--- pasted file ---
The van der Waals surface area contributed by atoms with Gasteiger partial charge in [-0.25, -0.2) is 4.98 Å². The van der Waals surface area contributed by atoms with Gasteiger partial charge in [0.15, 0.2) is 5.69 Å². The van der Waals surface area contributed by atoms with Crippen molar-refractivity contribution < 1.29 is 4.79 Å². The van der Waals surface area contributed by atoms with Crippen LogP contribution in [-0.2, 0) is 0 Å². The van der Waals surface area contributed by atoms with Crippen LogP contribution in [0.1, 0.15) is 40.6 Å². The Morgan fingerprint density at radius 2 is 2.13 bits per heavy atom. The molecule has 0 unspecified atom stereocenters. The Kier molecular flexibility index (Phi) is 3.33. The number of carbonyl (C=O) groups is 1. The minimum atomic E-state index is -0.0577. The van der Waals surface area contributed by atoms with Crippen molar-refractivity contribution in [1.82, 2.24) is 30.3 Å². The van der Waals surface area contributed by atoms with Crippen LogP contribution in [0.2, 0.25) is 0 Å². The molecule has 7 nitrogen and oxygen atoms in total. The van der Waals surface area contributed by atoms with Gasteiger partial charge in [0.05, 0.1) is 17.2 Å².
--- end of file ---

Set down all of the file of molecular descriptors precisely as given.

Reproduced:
The van der Waals surface area contributed by atoms with Gasteiger partial charge in [-0.25, -0.2) is 4.98 Å². The van der Waals surface area contributed by atoms with Gasteiger partial charge in [0.15, 0.2) is 5.69 Å². The van der Waals surface area contributed by atoms with Crippen molar-refractivity contribution < 1.29 is 4.79 Å². The van der Waals surface area contributed by atoms with Crippen LogP contribution in [-0.2, 0) is 0 Å². The van der Waals surface area contributed by atoms with Crippen LogP contribution in [0.1, 0.15) is 40.6 Å². The Morgan fingerprint density at radius 2 is 2.13 bits per heavy atom. The molecule has 0 unspecified atom stereocenters. The Kier molecular flexibility index (Phi) is 3.33. The number of carbonyl (C=O) groups is 1. The minimum atomic E-state index is -0.0577. The van der Waals surface area contributed by atoms with Crippen molar-refractivity contribution in [1.82, 2.24) is 30.3 Å². The van der Waals surface area contributed by atoms with Crippen LogP contribution in [0.2, 0.25) is 0 Å². The molecule has 7 nitrogen and oxygen atoms in total. The van der Waals surface area contributed by atoms with Gasteiger partial charge in [0.05, 0.1) is 17.2 Å².